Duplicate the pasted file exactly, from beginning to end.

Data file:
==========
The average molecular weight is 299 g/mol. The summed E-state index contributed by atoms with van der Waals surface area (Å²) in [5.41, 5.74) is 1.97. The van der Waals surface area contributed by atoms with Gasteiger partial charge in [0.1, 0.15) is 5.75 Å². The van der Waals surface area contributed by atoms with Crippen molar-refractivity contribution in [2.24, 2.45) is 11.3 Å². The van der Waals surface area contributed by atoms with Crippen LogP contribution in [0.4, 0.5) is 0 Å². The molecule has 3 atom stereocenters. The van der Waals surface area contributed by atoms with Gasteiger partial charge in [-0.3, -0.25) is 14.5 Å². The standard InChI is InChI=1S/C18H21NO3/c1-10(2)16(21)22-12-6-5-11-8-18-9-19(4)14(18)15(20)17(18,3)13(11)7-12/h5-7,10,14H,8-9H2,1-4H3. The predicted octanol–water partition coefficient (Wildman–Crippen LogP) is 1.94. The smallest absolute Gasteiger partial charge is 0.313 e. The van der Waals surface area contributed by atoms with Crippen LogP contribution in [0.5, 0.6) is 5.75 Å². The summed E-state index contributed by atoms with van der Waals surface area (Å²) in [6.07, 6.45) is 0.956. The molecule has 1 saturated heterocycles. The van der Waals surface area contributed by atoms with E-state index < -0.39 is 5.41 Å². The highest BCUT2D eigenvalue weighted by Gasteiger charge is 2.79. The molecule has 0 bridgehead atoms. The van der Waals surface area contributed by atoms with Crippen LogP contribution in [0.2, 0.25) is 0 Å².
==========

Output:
The average molecular weight is 299 g/mol. The summed E-state index contributed by atoms with van der Waals surface area (Å²) in [5.41, 5.74) is 1.97. The van der Waals surface area contributed by atoms with Gasteiger partial charge in [0.1, 0.15) is 5.75 Å². The van der Waals surface area contributed by atoms with Crippen molar-refractivity contribution in [2.24, 2.45) is 11.3 Å². The van der Waals surface area contributed by atoms with Crippen LogP contribution in [0.4, 0.5) is 0 Å². The molecule has 3 atom stereocenters. The van der Waals surface area contributed by atoms with Gasteiger partial charge in [-0.3, -0.25) is 14.5 Å². The standard InChI is InChI=1S/C18H21NO3/c1-10(2)16(21)22-12-6-5-11-8-18-9-19(4)14(18)15(20)17(18,3)13(11)7-12/h5-7,10,14H,8-9H2,1-4H3. The predicted octanol–water partition coefficient (Wildman–Crippen LogP) is 1.94. The smallest absolute Gasteiger partial charge is 0.313 e. The van der Waals surface area contributed by atoms with Crippen LogP contribution in [0.5, 0.6) is 5.75 Å². The summed E-state index contributed by atoms with van der Waals surface area (Å²) in [6.07, 6.45) is 0.956. The molecule has 1 saturated heterocycles. The van der Waals surface area contributed by atoms with E-state index < -0.39 is 5.41 Å². The highest BCUT2D eigenvalue weighted by Gasteiger charge is 2.79. The molecule has 0 bridgehead atoms. The van der Waals surface area contributed by atoms with Crippen LogP contribution in [0.2, 0.25) is 0 Å².